When President Donald Trump condemned weekend shootings in Texas and Ohio on Monday as barbaric attacks and crimes "against all humanity," he called for unity in condemning "racism, bigotry, and white supremacy," but offered no specifics.

Investigators are focusing on whether the El Paso attack was a hate crime after the emergence of a racist, anti-immigrant screed that the shooter posted online shortly before the attack.

The shooter was an American citizen, but WGBH News Analyst Charlie Sennott told Boston Public Radio on Monday despite the attack being treated as domestic terrorism, he may not be charged as a terrorist.

"There's still no terrorism charge connected to domestic hate groups," Sennott said. "We need to have that. We need to know that white nationalism, when it comes with an AR-15 to the door of a church or a synagogue, that's terrorism, and the manifesto put out on the dark web prior to this shooting was basically announcing a terror attack. Why aren't we calling this terrorism? Why aren't we mobilizing the full force of the federal government to really go after this network and crack down?

In his Monday news conference, Trump said he had directed the FBI to examine steps to identify and address domestic terrorism.

"We have asked the FBI to identify all further resources they need to investigate and disrupt hate crimes and domestic terrorism, whatever they need," said Trump.

While federal terrorism laws don't rule out prosecutions for domestic acts, the law has traditionally been used for cases with a foreign connection. The domestic terrorism definition was only added to the U.S. code in the wake of the 9/11 terrorist attacks as part of the Patriot Act, when lawmakers were looking for tools to address foreign threats, thus framing most prosecutions in a foreign context.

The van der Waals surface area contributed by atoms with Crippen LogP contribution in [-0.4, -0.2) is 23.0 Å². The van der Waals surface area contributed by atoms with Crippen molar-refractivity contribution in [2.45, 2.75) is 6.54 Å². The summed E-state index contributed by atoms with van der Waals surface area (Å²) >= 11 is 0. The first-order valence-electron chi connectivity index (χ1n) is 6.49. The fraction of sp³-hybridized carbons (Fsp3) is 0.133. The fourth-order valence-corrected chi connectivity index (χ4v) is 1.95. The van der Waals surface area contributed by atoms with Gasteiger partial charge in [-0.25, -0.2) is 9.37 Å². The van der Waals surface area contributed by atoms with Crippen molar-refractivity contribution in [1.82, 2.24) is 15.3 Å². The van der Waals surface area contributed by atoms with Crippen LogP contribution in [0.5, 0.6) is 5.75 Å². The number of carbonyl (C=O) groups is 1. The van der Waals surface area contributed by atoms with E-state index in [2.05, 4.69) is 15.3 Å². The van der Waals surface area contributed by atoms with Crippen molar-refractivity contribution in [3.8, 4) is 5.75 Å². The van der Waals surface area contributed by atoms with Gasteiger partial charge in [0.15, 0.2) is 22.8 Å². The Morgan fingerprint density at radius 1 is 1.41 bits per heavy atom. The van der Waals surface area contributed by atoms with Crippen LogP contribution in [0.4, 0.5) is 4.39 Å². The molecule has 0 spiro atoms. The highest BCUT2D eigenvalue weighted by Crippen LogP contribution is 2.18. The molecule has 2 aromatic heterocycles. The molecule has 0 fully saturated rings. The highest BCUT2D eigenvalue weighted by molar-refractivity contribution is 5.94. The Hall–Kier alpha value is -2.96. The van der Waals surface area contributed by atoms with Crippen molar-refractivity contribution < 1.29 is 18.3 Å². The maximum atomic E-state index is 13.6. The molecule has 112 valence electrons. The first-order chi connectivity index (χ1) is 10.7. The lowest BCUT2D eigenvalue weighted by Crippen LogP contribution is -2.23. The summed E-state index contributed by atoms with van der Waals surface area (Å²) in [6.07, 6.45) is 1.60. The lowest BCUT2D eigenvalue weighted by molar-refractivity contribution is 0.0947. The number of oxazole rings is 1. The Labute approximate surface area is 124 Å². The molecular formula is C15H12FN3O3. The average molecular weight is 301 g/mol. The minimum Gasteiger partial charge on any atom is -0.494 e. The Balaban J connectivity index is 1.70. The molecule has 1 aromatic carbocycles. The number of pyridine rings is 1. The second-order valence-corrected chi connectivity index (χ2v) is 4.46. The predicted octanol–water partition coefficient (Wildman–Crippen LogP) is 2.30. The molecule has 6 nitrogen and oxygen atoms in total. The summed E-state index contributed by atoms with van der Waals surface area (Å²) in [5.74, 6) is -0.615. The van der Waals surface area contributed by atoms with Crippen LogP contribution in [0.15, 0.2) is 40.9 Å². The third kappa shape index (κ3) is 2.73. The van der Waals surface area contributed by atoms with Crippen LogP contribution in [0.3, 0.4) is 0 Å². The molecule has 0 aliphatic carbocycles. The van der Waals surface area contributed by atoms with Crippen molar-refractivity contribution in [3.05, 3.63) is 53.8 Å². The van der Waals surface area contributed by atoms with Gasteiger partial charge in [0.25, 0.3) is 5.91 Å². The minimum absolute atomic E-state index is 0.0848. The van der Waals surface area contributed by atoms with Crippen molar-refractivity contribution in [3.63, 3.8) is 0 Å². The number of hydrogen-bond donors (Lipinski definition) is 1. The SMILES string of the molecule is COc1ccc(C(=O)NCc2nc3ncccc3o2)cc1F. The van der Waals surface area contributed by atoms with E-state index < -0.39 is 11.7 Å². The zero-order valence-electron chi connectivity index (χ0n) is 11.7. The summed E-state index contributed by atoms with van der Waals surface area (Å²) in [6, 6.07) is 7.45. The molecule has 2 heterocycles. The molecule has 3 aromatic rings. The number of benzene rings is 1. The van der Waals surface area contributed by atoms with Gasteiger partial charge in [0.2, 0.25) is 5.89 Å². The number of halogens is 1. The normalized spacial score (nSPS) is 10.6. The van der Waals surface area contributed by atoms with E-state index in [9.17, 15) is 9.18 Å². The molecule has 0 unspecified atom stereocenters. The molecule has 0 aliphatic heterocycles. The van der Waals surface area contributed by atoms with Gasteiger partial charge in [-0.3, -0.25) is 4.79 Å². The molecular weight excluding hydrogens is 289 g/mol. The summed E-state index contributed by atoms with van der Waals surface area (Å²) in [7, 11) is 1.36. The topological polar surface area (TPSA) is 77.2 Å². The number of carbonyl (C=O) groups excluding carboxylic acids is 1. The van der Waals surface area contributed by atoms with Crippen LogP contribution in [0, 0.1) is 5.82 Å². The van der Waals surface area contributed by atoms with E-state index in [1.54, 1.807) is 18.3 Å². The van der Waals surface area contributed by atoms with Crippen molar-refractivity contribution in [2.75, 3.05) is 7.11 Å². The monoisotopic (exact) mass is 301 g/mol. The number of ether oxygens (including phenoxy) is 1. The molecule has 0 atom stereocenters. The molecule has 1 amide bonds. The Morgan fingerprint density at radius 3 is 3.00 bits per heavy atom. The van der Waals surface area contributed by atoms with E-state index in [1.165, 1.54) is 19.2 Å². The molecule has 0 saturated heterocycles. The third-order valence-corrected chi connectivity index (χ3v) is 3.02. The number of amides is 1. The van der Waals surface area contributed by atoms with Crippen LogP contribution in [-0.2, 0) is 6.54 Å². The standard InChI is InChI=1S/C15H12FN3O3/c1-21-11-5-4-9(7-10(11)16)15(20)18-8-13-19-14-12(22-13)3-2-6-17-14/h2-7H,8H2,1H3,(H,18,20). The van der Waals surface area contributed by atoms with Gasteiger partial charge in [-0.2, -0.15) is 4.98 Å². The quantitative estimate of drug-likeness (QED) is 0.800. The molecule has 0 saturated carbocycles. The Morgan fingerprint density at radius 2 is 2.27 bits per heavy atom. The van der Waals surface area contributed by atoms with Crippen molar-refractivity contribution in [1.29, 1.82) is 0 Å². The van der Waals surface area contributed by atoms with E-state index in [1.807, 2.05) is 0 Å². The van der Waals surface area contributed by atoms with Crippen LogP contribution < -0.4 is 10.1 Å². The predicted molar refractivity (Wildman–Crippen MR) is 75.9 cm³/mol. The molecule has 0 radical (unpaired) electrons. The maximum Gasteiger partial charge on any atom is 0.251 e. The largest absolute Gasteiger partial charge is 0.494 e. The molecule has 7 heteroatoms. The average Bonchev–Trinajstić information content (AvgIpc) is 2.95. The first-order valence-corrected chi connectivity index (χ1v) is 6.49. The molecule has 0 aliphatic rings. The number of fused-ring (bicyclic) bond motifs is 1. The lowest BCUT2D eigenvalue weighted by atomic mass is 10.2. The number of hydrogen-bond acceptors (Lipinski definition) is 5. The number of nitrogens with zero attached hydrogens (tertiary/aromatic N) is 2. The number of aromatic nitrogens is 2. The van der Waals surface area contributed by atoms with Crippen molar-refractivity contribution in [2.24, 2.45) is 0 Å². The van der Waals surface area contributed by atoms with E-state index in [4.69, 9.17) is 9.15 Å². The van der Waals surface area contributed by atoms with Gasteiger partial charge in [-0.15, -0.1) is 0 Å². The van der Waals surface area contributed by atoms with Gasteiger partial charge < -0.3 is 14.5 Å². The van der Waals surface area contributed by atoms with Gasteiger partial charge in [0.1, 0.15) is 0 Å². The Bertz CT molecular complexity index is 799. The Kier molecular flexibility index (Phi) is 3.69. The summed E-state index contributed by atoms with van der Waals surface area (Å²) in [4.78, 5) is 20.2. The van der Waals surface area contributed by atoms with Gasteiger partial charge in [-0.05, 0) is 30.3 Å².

An avowed white supremacist was sentenced to life plus 419 years on federal hate crime charges last month for deliberately driving his car into anti-racism protesters during a white nationalist rally in Charlottesville, Virginia in 2017. He was not charged as a terrorist, even though then Attorney General Jeff Sessions said his actions met the definition of domestic terrorism.

Trump also called mental illness a contributing factor to mass shootings in America.

"Mental illness and hatred pulls the trigger, not the gun," he said.

On gun control, a majority of Americans have consistently said they support stronger laws, but proposals have stalled repeatedly in Congress.

Sennott cited astudy from 2018 that ranks America as one of the top six nations that contributes to global gun deaths: Brazil was 43,200, the US 37,200, Mexico 15,400, Colombia 13,300, Venezuela 12,800, and Guatemala 5,090.

Collectively, these countries made up less than 10 percent of the global population, but 50.5 percent of the world’s gun deaths, the study found.

"We're the worst in the developed world by far [for gun violence]," Sennott said. "No matter how you look at it, we are a country of guns and death and violence. ... Democrats and Republicans alike have not gotten enough done on this."

The United States has 10.6 gun deaths per 100,000 people, compared to the next closest in the developed world — Switzerland at 2.8, according to that same study.

Charlie Sennott is a WGBH News Analyst and executive director ofThe GroundTruth Project.